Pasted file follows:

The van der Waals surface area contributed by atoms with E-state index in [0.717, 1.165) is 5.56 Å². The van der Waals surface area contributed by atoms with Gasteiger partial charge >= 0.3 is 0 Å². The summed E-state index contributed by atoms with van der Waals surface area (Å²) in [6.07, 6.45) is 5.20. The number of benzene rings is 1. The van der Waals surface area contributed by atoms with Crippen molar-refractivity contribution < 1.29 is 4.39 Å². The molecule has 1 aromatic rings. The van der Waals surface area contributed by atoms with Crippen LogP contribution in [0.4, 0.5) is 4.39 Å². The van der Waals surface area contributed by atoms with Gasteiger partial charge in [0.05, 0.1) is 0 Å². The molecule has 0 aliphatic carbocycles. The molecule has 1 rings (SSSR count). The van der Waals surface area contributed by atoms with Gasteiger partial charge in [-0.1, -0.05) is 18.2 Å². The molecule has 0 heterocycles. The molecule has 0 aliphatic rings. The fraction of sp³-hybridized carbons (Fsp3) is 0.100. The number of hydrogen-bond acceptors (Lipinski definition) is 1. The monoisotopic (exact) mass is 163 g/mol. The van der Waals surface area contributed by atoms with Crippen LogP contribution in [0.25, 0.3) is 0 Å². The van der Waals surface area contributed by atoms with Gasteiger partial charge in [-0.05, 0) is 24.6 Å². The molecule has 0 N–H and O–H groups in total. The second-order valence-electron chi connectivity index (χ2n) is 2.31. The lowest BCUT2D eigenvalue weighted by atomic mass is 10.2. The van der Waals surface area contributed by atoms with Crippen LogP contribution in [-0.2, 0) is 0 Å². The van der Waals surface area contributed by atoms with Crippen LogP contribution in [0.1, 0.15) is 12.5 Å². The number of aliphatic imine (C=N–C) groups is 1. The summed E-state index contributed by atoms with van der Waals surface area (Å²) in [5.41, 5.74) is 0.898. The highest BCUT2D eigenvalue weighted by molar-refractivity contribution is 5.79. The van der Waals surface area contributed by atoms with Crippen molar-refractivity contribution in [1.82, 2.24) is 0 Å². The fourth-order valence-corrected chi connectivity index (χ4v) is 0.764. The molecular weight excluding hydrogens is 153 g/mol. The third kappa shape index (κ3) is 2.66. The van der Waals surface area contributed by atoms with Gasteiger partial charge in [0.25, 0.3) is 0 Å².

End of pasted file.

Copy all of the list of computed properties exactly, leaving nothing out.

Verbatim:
The van der Waals surface area contributed by atoms with E-state index in [0.717, 1.165) is 5.56 Å². The van der Waals surface area contributed by atoms with Gasteiger partial charge >= 0.3 is 0 Å². The summed E-state index contributed by atoms with van der Waals surface area (Å²) in [6.07, 6.45) is 5.20. The number of benzene rings is 1. The van der Waals surface area contributed by atoms with Crippen molar-refractivity contribution < 1.29 is 4.39 Å². The molecule has 1 aromatic rings. The van der Waals surface area contributed by atoms with Crippen LogP contribution in [0.4, 0.5) is 4.39 Å². The van der Waals surface area contributed by atoms with Gasteiger partial charge in [0.05, 0.1) is 0 Å². The molecule has 0 aliphatic carbocycles. The molecule has 1 rings (SSSR count). The van der Waals surface area contributed by atoms with Gasteiger partial charge in [-0.1, -0.05) is 18.2 Å². The molecule has 0 heterocycles. The molecule has 0 aliphatic rings. The fraction of sp³-hybridized carbons (Fsp3) is 0.100. The number of hydrogen-bond acceptors (Lipinski definition) is 1. The monoisotopic (exact) mass is 163 g/mol. The van der Waals surface area contributed by atoms with Crippen LogP contribution in [0.25, 0.3) is 0 Å². The van der Waals surface area contributed by atoms with Gasteiger partial charge in [-0.05, 0) is 24.6 Å². The molecule has 0 N–H and O–H groups in total. The second-order valence-electron chi connectivity index (χ2n) is 2.31. The lowest BCUT2D eigenvalue weighted by atomic mass is 10.2. The van der Waals surface area contributed by atoms with Crippen LogP contribution in [-0.2, 0) is 0 Å². The van der Waals surface area contributed by atoms with Crippen LogP contribution in [0.1, 0.15) is 12.5 Å². The number of aliphatic imine (C=N–C) groups is 1. The summed E-state index contributed by atoms with van der Waals surface area (Å²) in [5.41, 5.74) is 0.898. The highest BCUT2D eigenvalue weighted by molar-refractivity contribution is 5.79. The van der Waals surface area contributed by atoms with Crippen molar-refractivity contribution in [1.82, 2.24) is 0 Å². The fourth-order valence-corrected chi connectivity index (χ4v) is 0.764. The molecular weight excluding hydrogens is 153 g/mol. The third kappa shape index (κ3) is 2.66. The van der Waals surface area contributed by atoms with Gasteiger partial charge in [0.25, 0.3) is 0 Å².